Rates will be firmly on the agenda at an annual general meeting for ratepayers in the Swan Valley who have calculated an 8.25 per cent rise in rates on Unimproved Value (UV) for rural and special rural properties, despite the City of Swan saying the rate rise would be 3.25 per cent.
Typically the urban areas of the city are rated on Gross Rental Values (GRV) as set out in the Local Government Act 1995, with UVs applying in the rural areas, typically found in the Swan Valley and the Darling Scarp.
Valuer-General (VG) Graham Jeffery said 4221 unimproved values were provided to the city for rating purposes and a large proportion of these were in the Swan Valley region.
The bulk of the UVs supplied were in Bullsbrook, Baskerville, Brigadoon, Gidgegannup, Belhus, Herne Hill, Millendon, Red Hill, Upper Swan, West Swan, parts of Caversham and Hazelmere.
A total of 578 properties were recorded by the VG as being reduced in value, 3208 stayed the same and 435 increased in value.
The UVs were provided to the city in mid-April and Mr Jeffery said while overall there was a 3.4 per cent reduction in the total, this was not uniform, some UVs increased while others remained the same.
“Generally the market has been flat and many UVs have not changed,” he said.
The Valuer-General said the UVs were provided to the City of Swan in mid-April 2016.
The city set its rates in May and advertised an increase of 3.25 per cent.”
Swan Valley Residents and Ratepayers Association president Jeff Williams said residents wanted to know why rates had gone up by 8.25 per cent on UV properties when the VG had rated their properties as unchanged in value?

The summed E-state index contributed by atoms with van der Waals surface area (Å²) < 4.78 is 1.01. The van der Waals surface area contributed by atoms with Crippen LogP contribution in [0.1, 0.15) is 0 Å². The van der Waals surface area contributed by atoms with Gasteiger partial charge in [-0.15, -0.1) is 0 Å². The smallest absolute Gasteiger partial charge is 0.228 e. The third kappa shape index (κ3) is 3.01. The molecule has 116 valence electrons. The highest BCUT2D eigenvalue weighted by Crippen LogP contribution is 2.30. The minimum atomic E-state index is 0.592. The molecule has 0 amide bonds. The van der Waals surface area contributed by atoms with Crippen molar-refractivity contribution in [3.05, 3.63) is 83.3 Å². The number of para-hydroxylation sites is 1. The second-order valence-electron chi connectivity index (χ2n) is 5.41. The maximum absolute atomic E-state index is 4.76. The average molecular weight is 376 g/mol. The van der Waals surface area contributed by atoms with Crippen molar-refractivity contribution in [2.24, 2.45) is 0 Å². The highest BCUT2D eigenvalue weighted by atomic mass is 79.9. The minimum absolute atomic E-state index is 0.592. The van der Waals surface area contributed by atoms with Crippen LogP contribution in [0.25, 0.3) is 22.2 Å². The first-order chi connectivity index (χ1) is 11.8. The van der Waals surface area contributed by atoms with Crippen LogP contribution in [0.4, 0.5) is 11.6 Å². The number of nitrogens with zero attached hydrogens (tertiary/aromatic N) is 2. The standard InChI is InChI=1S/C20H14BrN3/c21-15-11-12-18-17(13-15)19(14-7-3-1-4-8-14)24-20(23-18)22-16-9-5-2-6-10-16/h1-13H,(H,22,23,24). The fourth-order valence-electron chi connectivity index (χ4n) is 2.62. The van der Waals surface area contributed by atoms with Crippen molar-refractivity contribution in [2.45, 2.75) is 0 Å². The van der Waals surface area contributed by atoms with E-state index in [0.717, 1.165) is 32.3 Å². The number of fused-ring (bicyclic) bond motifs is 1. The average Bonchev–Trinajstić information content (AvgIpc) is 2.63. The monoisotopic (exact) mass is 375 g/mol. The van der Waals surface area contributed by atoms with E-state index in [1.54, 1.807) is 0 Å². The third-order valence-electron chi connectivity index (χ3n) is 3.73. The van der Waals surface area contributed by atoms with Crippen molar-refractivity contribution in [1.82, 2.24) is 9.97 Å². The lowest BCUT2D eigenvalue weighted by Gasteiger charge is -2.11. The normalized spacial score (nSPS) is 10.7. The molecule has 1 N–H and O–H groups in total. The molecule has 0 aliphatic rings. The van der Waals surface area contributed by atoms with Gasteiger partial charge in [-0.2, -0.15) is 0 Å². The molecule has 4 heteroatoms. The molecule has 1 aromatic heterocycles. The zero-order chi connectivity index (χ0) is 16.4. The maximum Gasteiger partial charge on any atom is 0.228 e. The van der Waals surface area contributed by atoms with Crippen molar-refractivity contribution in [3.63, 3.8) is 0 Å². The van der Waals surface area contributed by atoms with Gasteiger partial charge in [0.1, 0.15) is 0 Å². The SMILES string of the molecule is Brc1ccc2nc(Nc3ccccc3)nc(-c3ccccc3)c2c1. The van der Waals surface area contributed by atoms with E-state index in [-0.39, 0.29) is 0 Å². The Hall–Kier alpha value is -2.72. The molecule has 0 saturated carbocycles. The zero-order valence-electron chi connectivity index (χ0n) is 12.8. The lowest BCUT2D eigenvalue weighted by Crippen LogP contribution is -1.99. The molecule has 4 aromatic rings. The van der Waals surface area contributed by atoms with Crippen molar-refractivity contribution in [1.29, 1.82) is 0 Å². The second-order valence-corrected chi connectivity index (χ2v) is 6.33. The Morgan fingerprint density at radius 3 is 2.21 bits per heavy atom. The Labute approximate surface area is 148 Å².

Mr Williams said the city had increased the multiplier, which was the rate in the dollar, and this had produced an 8.25 per cent increase in rates.
“Why did the city change the multiplier for rural and special areas to produce this increase?”
“Why has the city also increased the multiplier to rural and special area properties that have decreased in value?”
City of Swan chief executive office Mike Foley said UV rated properties were revalued each financial year so the differential rate in the dollar needed to be adjusted to achieve the percentage increase adopted by council.
“This means that the rate in the dollar could be more or less than last year’s, as the calculation is largely dependent on the valuation.’’
“This principle is applied to all UV rated properties when working out the rates to be levied based on the percentage increase adopted.”
Mr Foley said as the total valuation supplied by the VG decreased in 2016-17, the city needed to increase the rate in the dollar to achieve the 3.25 per cent increase as adopted by council.
“For this reason, some properties would have seen an increase in their rates and charges while others would have seen a decrease.”
Mr Williams said the SVRAA was now calling for a rates recalculation and this was an issue they would raise at their annual general meeting next week.
“The Mayor Mick Wainwright has accepted our invitation and executive planning manager Steven Tan, Rita Saffioti MLA and our two councillors Rod Henderson and Darryl Trease have also accepted,” he said.